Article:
Processing power has also increased, important for making sense of the large volumes of data generated by hyperspectral imaging. Nvidia’s latest GPUs, for instance, give parallel processing capabilities that can be used with spectral cameras.
Turning to professional groups
Hyperspectral cameras have established a foothold in industry to a certain extent and Specim will continue to promote and supply industrial customers, but it is also looking to broaden its customer base to include professional groups like doctors, police or farmers, which Herrala feels have a need for spectral imaging.
The infiltration of spectral imaging into these professional markets might take three or four years, according to Herrala, and will rely on products being less complex and give results without the user even knowing that they are based on spectral imaging. One example would be monitoring the growth and health of plants in greenhouses and on farms, where the instrument could be used to tell farmers when they need to apply fertiliser.
The uptake of hyperspectral imaging in these applications will be significant for the future development of the technology. ‘These professional groups are the most interesting future path for where spectral imaging is going,’ Herrala confirmed. This cannot happen, however, according to Herrala, without an increase in awareness of the technology’s potential. ‘The main problem is that only a relatively small number of people understand spectral imaging and what it can do,’ he continued. ‘We need more education to increase the use of spectral imaging. We try to forget the technology and try to start talking about applications, asking the question: “What can we actually do with this technology?”
‘People are not talking about spectral imaging, they are talking about applications,’ he added. ‘They are saying: “I can detect cancer with this instrument”, “I can detect fungus in my greenhouse”, or “I can detect whether my plants need watering”.’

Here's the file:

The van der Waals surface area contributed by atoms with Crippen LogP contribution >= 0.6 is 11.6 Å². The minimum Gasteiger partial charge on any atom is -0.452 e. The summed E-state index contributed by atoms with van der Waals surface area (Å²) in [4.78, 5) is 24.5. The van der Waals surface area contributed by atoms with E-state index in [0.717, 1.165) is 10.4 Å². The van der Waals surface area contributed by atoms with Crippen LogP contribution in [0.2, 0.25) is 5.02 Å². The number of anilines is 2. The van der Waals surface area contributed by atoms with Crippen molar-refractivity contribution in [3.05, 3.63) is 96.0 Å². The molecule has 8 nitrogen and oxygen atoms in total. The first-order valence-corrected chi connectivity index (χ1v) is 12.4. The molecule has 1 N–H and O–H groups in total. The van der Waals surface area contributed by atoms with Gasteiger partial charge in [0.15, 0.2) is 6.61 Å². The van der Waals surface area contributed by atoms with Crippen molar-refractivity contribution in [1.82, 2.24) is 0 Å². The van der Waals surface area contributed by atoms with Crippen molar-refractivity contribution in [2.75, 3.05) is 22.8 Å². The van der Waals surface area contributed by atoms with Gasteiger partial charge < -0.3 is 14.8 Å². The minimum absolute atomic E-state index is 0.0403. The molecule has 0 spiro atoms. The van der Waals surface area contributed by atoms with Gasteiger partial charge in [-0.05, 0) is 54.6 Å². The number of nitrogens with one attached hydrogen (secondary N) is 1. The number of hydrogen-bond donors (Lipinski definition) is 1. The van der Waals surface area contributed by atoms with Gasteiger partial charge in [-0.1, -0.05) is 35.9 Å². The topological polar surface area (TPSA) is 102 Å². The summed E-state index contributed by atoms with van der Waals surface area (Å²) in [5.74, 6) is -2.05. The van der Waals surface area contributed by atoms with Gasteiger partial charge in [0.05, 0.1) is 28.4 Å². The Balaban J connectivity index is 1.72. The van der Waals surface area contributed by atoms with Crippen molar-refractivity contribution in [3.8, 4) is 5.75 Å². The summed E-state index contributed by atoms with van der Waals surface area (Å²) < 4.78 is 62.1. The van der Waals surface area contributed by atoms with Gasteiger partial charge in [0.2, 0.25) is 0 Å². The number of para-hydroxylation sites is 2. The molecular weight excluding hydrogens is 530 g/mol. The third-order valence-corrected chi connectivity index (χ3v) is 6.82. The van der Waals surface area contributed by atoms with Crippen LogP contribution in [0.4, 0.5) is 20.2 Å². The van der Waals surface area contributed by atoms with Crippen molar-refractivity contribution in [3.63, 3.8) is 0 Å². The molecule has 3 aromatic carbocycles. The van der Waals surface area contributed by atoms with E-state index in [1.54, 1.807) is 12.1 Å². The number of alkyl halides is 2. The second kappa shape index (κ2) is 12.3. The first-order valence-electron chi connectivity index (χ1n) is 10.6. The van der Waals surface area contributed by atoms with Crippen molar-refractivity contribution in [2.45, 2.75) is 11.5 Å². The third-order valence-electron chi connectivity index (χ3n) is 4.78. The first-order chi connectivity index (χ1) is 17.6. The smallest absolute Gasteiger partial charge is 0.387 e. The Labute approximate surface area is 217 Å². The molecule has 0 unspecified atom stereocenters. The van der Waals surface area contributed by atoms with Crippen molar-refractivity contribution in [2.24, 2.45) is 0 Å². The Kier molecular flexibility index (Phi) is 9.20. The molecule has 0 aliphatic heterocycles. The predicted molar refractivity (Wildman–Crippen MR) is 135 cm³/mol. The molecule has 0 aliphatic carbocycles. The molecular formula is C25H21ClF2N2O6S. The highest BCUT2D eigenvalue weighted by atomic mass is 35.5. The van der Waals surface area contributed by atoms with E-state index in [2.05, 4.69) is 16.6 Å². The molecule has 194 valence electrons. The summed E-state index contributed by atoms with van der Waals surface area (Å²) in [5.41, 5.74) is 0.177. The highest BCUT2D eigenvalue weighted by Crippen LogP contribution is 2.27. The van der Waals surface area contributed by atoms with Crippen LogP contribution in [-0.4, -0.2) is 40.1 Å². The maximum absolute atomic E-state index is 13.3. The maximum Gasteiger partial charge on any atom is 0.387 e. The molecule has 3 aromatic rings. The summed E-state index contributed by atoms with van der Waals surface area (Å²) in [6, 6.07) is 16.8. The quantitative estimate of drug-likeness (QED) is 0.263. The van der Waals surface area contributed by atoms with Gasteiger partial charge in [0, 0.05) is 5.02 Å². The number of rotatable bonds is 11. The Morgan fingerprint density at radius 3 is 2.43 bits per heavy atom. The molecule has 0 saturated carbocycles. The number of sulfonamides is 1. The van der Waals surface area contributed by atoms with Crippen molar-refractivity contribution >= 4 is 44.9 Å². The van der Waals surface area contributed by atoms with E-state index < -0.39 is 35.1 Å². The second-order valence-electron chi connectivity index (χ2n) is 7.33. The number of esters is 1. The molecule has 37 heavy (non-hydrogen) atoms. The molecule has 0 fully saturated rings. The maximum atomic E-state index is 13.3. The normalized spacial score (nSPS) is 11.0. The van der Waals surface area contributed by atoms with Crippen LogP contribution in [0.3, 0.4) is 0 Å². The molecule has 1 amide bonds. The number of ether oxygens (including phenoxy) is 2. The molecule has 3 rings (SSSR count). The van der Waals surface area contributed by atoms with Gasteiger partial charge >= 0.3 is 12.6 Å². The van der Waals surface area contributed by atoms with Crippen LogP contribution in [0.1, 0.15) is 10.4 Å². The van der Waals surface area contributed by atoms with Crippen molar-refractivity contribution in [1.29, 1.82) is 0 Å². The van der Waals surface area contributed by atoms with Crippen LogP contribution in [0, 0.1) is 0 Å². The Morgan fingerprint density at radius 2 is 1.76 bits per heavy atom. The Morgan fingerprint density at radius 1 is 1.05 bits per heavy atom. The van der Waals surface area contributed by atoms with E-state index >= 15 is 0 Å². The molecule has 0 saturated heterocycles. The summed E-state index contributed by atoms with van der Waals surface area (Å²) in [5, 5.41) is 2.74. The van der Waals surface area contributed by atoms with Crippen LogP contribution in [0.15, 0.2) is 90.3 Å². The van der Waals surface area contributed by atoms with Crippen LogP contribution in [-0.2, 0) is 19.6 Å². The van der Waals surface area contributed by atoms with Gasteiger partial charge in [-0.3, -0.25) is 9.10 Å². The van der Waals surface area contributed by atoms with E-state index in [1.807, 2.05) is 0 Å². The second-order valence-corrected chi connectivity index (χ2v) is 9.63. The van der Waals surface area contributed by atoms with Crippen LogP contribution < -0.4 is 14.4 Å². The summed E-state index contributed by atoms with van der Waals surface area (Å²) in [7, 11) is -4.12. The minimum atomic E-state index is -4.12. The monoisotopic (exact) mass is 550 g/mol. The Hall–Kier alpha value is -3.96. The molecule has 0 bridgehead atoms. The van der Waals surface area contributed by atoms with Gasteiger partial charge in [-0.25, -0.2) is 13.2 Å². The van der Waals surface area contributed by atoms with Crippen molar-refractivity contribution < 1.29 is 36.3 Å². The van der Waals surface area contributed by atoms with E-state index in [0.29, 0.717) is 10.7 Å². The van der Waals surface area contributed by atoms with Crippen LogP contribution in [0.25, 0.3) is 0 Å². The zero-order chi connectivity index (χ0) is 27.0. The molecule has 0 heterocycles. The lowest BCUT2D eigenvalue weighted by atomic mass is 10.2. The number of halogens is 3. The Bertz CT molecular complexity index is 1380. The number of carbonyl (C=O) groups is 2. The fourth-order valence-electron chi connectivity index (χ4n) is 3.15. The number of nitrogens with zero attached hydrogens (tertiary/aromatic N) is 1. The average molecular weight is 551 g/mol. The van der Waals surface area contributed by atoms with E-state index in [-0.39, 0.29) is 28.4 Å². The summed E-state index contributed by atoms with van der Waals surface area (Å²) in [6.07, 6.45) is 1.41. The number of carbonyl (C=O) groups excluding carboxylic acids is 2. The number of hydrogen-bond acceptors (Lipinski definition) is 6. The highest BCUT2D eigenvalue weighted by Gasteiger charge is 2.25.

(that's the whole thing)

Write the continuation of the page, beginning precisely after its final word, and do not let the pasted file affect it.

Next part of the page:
Herrala believes that practicality will be a key factor in the uptake of hyperspectral technology by these professionals. ‘These groups need the analysis result immediately on site – they don’t want to send samples to a laboratory for analysis – and based on the result they can make some kind of diagnosis or decision on how to proceed.’
Dedicated spectral cameras are one thing, but the technology will reach new heights in terms of adoption when it is used on mobile phones, and it seems this will only be a matter of time. There were spectroscopy solutions designed for mobile devices on display at SPIE Photonics West, the photonics trade fair in San Francisco from 28 January to 2 February – Si-Ware Systems was one company exhibiting its spectral technology for smartphones. In addition, late last year, scientists from VTT Technical Research Centre of Finland, the centre where Specim originated, launched a hyperspectral device for smartphones based on a micro-opto-electro-mechanical system (MOEMS) filter.
Incorporating spectral imaging on a mobile would allow people to do things like check food is ripe while they are in the supermarket, for instance.
Although it has plans to supply professional groups with its hyperspectral systems, Specim’s main customers will, at least for the short term, continue to be industrial users. Europe is currently Specim’s biggest market at around a 40 per cent share, with Asia close behind at around 30 per cent. Most of the rest is US and Canada, said Herrala. The company delivers instruments to 35 countries including South Africa and South America, but these are minor markets. The highest growth is in Asia – in China, Korea and Japan.
In designing its FX series, Specim turned to its customers to establish what they required from hyperspectral technology. Herrala said: ‘The feedback now that the cameras are in production has been very positive; at the moment we are getting more orders than what we can deliver. It shows that there is a demand for these kinds of cameras.’